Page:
Well, you know the rest of the story. If you don’t, you should read it in Luke 15; it’s quite fantastic. It is the wonder of the call of God into his life in that situation.
You know, there’s a wonderful illustration of it as well in a story that many of you will know, the story of Lazarus. People who don’t know much about the Bible know there was somebody called Lazarus. And, of course, Lazarus had a couple of sisters, Martha and Mary. Lazarus wasn’t well. The sisters sent for Jesus. Jesus, from the sisters’ perspective, delayed in his arrival. As a result of his delay, Lazarus had died and had already been buried. He is then chided: “Lord, if you[’d] been here, my brother would[n’t] have died.” And Jesus said, “All right.” Jesus himself cried at this scene.
And then we read in John 11:38, “Then Jesus, deeply moved again, came to the tomb. It was a cave, and a stone lay against it.” And “Jesus said, ‘Take away the stone.’ Martha, the sister of the dead man, said to him, ‘Lord, by this time there will be an odor, for he has been dead four days.’” In the King James Version, it says, “Lord, … he stinketh.” That’s very graphic. It’s also very honest. Decomposition has already set in. What possibility is there for anything other than the resealing of that cave?
Jesus said to her, “Did I not tell you that if you believed you would see the glory of God?” [And] so they took away the stone. And Jesus lifted up his eyes and said, “Father, I thank you that you[’ve] heard me. I knew that you always hear me, but I said this on account of the people standing [here], that they may believe … you sent me.” [And] when he had said these things, he cried out with a loud voice, “Lazarus, come out.” [And] the man who had died came out.
“He speaks, and listening to his voice, new life the dead receive.”
When you get to chapter 12, there is a dinner party at the house in Bethany where Lazarus lived, whom Jesus had raised from the dead. And so they gave a dinner for him there, and Martha served, and Lazarus was one of those reclining with him at table.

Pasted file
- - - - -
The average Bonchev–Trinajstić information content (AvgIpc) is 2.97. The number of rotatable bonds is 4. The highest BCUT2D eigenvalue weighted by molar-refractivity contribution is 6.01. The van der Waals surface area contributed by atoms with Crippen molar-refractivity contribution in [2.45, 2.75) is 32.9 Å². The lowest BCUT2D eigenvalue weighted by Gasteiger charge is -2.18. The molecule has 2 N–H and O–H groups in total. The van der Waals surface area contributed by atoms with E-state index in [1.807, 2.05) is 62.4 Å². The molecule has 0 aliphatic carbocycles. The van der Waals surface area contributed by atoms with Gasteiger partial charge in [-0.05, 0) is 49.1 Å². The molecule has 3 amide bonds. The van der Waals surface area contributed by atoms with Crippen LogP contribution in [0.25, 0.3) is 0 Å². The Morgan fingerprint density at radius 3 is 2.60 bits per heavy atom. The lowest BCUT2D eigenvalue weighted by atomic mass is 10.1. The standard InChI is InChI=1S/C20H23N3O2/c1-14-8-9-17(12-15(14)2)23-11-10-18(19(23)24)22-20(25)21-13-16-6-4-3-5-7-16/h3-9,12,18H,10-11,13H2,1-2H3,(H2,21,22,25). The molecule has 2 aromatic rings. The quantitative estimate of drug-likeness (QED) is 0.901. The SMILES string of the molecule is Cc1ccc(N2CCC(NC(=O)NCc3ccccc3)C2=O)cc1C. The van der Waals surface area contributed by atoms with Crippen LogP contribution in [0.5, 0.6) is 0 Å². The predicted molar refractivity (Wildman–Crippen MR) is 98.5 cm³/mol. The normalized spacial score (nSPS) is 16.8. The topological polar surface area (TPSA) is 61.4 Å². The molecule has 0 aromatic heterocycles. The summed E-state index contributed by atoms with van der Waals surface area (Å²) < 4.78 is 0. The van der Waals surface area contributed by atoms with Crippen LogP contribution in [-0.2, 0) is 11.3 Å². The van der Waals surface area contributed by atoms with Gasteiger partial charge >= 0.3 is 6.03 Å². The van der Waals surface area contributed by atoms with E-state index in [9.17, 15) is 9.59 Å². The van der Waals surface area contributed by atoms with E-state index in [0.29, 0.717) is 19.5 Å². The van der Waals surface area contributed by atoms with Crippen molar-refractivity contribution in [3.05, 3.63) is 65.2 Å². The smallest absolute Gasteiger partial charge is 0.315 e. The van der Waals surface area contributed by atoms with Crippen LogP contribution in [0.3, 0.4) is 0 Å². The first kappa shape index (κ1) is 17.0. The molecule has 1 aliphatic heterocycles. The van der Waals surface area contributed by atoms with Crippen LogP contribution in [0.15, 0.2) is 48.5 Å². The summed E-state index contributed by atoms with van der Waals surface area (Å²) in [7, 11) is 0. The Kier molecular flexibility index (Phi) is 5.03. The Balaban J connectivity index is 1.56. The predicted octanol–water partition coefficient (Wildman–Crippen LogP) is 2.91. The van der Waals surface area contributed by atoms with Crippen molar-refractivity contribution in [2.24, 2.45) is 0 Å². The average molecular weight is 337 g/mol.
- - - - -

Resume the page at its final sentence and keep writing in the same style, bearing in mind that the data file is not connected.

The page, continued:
What a dinner party! Have you ever thought about what that must have been like? You get invited, and you go. Maybe you’ve been out of the area for a while, and you come back, and you sit down, and everybody is introducing themselves.
“Hello. Yes, I’m Simon.”
“And your name is?”
“Oh, okay, uh… So how’s it going with you, Lazarus? What’s been happening lately?” I mean, the usual kind of dinnertime conversation: “Anything been going on?”
You say, “Well, I don’t know if you’ll believe this, but I was a dead man. I was dead and buried.”
“You gotta be kidding me! What are you talking about?”
“No, Jesus, here—Jesus raised me. He came and called my name. In fact, if he hadn’t called my name, if he had just made a generic call, who knows how many people would have come out of the grave? He simply called out, ‘Lazarus!’ And I came out, and they took all my clobber off me, and here I am tonight, and I’m having dinner with you.”
This is a wonderful illustration, loved ones, of what happened when you were converted—if you were converted. If you are. You were dead. I was dead. Physically alive, I was part of the walking dead. I heard his voice. He called me into life.
We sang about it again last Sunday night. Should have been here.
I was blinded by my sin,
Had no ears to hear your voice,
Did[n’t] know your love within,
Had no taste for heavens joys.
Then your Spirit gave me life,
Opened up your Word to me.
This is what has happened! This is the amazing wonder of the transforming power of Jesus. And Paul says, “This is what you were by nature, and look at what has happened to you now. God has called.”
Now, when you think about the idea of God calling to us… There is a call in creation, isn’t there? There is that which within the framework even of a springtime morning like this calls somewhere into the recesses of us and says, “You know, in all of this beauty, and all of this grandeur, in all of the budding of these flowers and so on, it speaks to us of a glory beyond here.” In your scientific work, in your lab work, in the intricacy of the universe, in the joy of wonderful music there is a call from creation.